Economic Update For The Week Ending April 5, 2014 with Syd Leibovitch

End Of The Year Numbers (3)The March Bureau of Labor Statistics jobs report was released Friday. It showed that the economy added 192,000 non farm jobs. This was welcome news after 3 months of much lower than expected gains, which were attributed to poor weather by many. January and February numbers were revised upward as well. The gains were all in the private sector, as government jobs showed no increase. The sectors with biggest job gains were: Professional and Business services, 57,000. Health care, 19,000. And Construction, 19,000. Construction has added 151,000 jobs over the last year. The March national unemployment rate held steady at 6.7%, the same rate it was at in February, however it did show that job creation is continuing at a steady pace. The labor force participation rate, or the proportion of working-age Americans who have a job or are looking for one rose to a six-month high of 63.2 % from 63%  in February. This signals more people looking for work that had taken themselves out of the work force, as they are more optimistic about finding jobs than in the past.

The Dow rose this week to 16,412.71 up 0.55% from last week’s close of 16,323.06. Earlier this week, the Dow closed out the month at 16,457.66 up 0.83% from last month’s close of 16,321.90. It fell -0.7% for the quarter.

The Nasdaq however continued to fall. It dropped to 4,127.73 down -0.67% from last week’s close of 4,155.76 led by a plunge in biotech and internet stocks. The Nasdaq has lost 20% on 300 key stocks since its high point in early March and is now in bear market territory.  The Nasdaq ended the month at 4,198.99 down  -2.53% from last month’s close of 4,308.12. It rose 0.5% for the quarter.

The S&P 500 also rose, boosted by the jobs numbers, ending the week at 1,865.09, up  0.40% from last week’s 1,857.62 close but off a record high of 1,890.90 hit Wednesday after an ADP report showed job growth and the Commerce Department reported that factory orders rose 1.6% in February. The S&P 500 ended the month at 1,872.34, up 0.69% from last month’s 1,859.45 close. It gained 1.3% in the first quarter of the year.

The 10 year treasury bond yield ended the week at 2.80%. It was 2.73% last Friday and 1.78% a year ago. This signals an upward trend for Mortgage interest rates which closely follow the treasury bond market. Rates actually fell in January have been very steady since. This was mostly due to the disappointing December and January job numbers. With February and March numbers back in line with expectations, expect rates to continue to rise as they have in the last week.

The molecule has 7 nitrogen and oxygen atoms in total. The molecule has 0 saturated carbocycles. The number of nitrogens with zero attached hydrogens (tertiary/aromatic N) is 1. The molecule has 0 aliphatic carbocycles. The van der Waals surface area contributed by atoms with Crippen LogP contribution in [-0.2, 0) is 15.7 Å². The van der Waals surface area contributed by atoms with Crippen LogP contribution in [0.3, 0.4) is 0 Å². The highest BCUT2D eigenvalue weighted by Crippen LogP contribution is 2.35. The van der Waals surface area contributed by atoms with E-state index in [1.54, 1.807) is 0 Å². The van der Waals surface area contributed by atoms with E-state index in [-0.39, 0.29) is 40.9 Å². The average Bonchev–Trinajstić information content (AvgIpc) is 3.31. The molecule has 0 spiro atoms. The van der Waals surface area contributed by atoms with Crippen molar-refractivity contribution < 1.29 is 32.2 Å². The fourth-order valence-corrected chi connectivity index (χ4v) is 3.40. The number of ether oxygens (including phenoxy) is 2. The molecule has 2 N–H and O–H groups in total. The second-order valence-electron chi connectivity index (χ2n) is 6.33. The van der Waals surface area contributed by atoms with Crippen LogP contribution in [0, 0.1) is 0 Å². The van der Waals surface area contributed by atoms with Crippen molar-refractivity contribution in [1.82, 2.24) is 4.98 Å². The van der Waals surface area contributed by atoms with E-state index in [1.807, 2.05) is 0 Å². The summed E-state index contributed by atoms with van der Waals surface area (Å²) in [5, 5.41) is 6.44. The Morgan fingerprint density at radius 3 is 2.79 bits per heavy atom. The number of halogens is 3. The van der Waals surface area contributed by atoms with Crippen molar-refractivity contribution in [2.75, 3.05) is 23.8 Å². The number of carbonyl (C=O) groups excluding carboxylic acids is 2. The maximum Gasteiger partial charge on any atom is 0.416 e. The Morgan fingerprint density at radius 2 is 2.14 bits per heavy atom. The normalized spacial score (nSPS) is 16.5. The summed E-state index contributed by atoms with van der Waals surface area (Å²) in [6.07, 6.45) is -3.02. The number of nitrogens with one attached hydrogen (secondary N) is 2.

The Freddie Mac Weekly Primary Mortgage Market Survey showed that the 30-year-fixed rate rose  to 4.41%, the rate was 4.40% last week. The 15-year-fixed rose to 3.47% from last week’s 3.42%. They were more like 4.5% for 30 year and 3.5% for 15 year after the jobs report was digested yesterday.  A year ago the 30-year fixed was at 3.54% and the 15-year was at 2.74%. Loans over $417,000 are more like 4.75% for 30 year and 3.75% for 15 year fixed terms today.

U.S. construction spending showed a slight increase in February, up 0.1%  in February after a 0.2% drop in January. The Commerce Department reported that construction stands at a seasonally adjusted annual rate of $945.7 billion, 8.7% above the level of a year ago. Residential construction dropped 0.8%, the biggest setback since July. This is believed to be a temporary drop.

CoreLogic reported home prices rose 0.8% month over month from January and 12.2%compared to February 2013. This represents 24 months of consecutive year-over-year price increases. CoreLogic’s month-to-month prices aren’t adjusted for seasonal patterns. California was one of the five states with the highest home appreciation at 19.8%. CoreLogic predicts a10.5% year-over-year increase for March.

Zillow released a report this week showing that only around 43% of homes on the market in the Los Angeles area are affordable by  historic standards, meaning that a family could buy the home and  spend 35% or less of their household income. This is the number that was the average from 1985 through 2000 before the housing bubble. Today the average family would need to spend 39% of its income on a mortgage which is the highest rate of anywhere in the country.

All in all the Real Estate market seems to be in the mist of a spring pick up. Our closed escrows were up about 20% from February as the selling season has picked up steam. Some areas are beginning to see more listings, but most of our market suffers from very low inventory. We really need to see inventory levels increase before prices can level! With property and income tax due over the next two weeks it is possible we could see things cool off a little for a few weeks. It’s pretty common this time of year. If that should happen, don’t panic! It will roar back by the end of April!